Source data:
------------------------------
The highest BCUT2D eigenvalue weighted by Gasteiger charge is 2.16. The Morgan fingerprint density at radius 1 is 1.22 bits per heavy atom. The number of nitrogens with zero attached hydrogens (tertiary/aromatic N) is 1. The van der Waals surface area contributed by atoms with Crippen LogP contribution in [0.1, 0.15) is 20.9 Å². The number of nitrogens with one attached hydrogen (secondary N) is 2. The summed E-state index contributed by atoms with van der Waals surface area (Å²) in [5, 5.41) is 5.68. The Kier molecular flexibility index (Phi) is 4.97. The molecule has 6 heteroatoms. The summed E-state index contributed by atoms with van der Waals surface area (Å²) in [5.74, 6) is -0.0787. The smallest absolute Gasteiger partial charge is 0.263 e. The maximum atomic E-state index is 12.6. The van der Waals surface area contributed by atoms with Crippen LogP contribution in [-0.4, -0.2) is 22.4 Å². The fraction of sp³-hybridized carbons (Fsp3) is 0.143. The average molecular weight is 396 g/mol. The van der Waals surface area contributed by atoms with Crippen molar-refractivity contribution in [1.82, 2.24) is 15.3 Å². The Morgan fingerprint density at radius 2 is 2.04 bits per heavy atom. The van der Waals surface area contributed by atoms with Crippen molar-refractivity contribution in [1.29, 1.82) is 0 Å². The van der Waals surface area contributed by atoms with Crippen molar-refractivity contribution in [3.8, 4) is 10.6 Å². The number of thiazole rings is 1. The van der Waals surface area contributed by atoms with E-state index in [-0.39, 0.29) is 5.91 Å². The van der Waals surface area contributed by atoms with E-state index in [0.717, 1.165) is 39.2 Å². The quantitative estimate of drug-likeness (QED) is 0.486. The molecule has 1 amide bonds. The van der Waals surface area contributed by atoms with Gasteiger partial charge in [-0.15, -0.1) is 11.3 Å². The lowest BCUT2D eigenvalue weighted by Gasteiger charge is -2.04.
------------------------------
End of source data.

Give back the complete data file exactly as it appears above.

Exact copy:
The highest BCUT2D eigenvalue weighted by Gasteiger charge is 2.16. The Morgan fingerprint density at radius 1 is 1.22 bits per heavy atom. The number of nitrogens with zero attached hydrogens (tertiary/aromatic N) is 1. The van der Waals surface area contributed by atoms with Crippen LogP contribution in [0.1, 0.15) is 20.9 Å². The number of nitrogens with one attached hydrogen (secondary N) is 2. The summed E-state index contributed by atoms with van der Waals surface area (Å²) in [5, 5.41) is 5.68. The Kier molecular flexibility index (Phi) is 4.97. The molecule has 6 heteroatoms. The summed E-state index contributed by atoms with van der Waals surface area (Å²) in [5.74, 6) is -0.0787. The smallest absolute Gasteiger partial charge is 0.263 e. The maximum atomic E-state index is 12.6. The van der Waals surface area contributed by atoms with Crippen LogP contribution in [-0.4, -0.2) is 22.4 Å². The fraction of sp³-hybridized carbons (Fsp3) is 0.143. The average molecular weight is 396 g/mol. The van der Waals surface area contributed by atoms with Crippen molar-refractivity contribution in [1.82, 2.24) is 15.3 Å². The Morgan fingerprint density at radius 2 is 2.04 bits per heavy atom. The van der Waals surface area contributed by atoms with Crippen molar-refractivity contribution in [1.29, 1.82) is 0 Å². The van der Waals surface area contributed by atoms with Crippen molar-refractivity contribution in [3.8, 4) is 10.6 Å². The number of thiazole rings is 1. The van der Waals surface area contributed by atoms with E-state index in [-0.39, 0.29) is 5.91 Å². The van der Waals surface area contributed by atoms with E-state index in [0.717, 1.165) is 39.2 Å². The quantitative estimate of drug-likeness (QED) is 0.486. The molecule has 1 amide bonds. The van der Waals surface area contributed by atoms with Gasteiger partial charge in [-0.15, -0.1) is 11.3 Å². The lowest BCUT2D eigenvalue weighted by Gasteiger charge is -2.04.